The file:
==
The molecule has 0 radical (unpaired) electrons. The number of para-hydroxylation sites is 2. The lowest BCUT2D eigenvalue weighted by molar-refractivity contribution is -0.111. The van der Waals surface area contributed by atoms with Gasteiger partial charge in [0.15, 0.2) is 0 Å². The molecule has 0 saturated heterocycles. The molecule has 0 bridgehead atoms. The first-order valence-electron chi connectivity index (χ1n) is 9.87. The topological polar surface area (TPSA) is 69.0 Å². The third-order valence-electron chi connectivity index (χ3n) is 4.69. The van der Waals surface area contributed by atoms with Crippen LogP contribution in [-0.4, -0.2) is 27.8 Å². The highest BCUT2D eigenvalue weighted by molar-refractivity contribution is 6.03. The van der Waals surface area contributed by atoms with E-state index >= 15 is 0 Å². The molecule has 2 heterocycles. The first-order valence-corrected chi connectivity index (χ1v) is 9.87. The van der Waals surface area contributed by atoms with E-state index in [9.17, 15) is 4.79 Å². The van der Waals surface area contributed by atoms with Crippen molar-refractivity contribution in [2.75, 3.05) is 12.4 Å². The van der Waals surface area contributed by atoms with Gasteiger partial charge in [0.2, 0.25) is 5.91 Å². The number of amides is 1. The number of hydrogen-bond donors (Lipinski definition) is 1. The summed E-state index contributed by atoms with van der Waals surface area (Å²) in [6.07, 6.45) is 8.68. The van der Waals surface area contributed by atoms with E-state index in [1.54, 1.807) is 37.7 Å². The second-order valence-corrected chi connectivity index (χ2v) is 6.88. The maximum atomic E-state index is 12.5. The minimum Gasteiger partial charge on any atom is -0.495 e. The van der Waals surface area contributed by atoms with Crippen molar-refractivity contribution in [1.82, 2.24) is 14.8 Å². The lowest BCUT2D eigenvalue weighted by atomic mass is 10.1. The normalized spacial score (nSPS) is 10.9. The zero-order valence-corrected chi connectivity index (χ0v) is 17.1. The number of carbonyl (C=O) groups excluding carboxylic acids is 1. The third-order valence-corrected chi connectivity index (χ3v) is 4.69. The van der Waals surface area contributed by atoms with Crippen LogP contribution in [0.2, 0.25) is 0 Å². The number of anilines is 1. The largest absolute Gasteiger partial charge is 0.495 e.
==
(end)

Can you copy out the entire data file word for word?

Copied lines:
The molecule has 0 radical (unpaired) electrons. The number of para-hydroxylation sites is 2. The lowest BCUT2D eigenvalue weighted by molar-refractivity contribution is -0.111. The van der Waals surface area contributed by atoms with Gasteiger partial charge in [0.15, 0.2) is 0 Å². The molecule has 0 saturated heterocycles. The molecule has 0 bridgehead atoms. The first-order valence-electron chi connectivity index (χ1n) is 9.87. The topological polar surface area (TPSA) is 69.0 Å². The third-order valence-electron chi connectivity index (χ3n) is 4.69. The van der Waals surface area contributed by atoms with Crippen LogP contribution in [-0.4, -0.2) is 27.8 Å². The highest BCUT2D eigenvalue weighted by molar-refractivity contribution is 6.03. The van der Waals surface area contributed by atoms with E-state index >= 15 is 0 Å². The molecule has 2 heterocycles. The first-order valence-corrected chi connectivity index (χ1v) is 9.87. The van der Waals surface area contributed by atoms with E-state index in [9.17, 15) is 4.79 Å². The van der Waals surface area contributed by atoms with Crippen molar-refractivity contribution in [2.75, 3.05) is 12.4 Å². The van der Waals surface area contributed by atoms with Gasteiger partial charge in [0.2, 0.25) is 5.91 Å². The number of amides is 1. The number of hydrogen-bond donors (Lipinski definition) is 1. The summed E-state index contributed by atoms with van der Waals surface area (Å²) in [6.07, 6.45) is 8.68. The van der Waals surface area contributed by atoms with E-state index in [1.54, 1.807) is 37.7 Å². The second-order valence-corrected chi connectivity index (χ2v) is 6.88. The maximum atomic E-state index is 12.5. The minimum Gasteiger partial charge on any atom is -0.495 e. The van der Waals surface area contributed by atoms with Crippen molar-refractivity contribution in [1.82, 2.24) is 14.8 Å². The lowest BCUT2D eigenvalue weighted by atomic mass is 10.1. The normalized spacial score (nSPS) is 10.9. The zero-order valence-corrected chi connectivity index (χ0v) is 17.1. The number of carbonyl (C=O) groups excluding carboxylic acids is 1. The third-order valence-corrected chi connectivity index (χ3v) is 4.69. The van der Waals surface area contributed by atoms with Crippen LogP contribution in [0.2, 0.25) is 0 Å². The number of anilines is 1. The largest absolute Gasteiger partial charge is 0.495 e.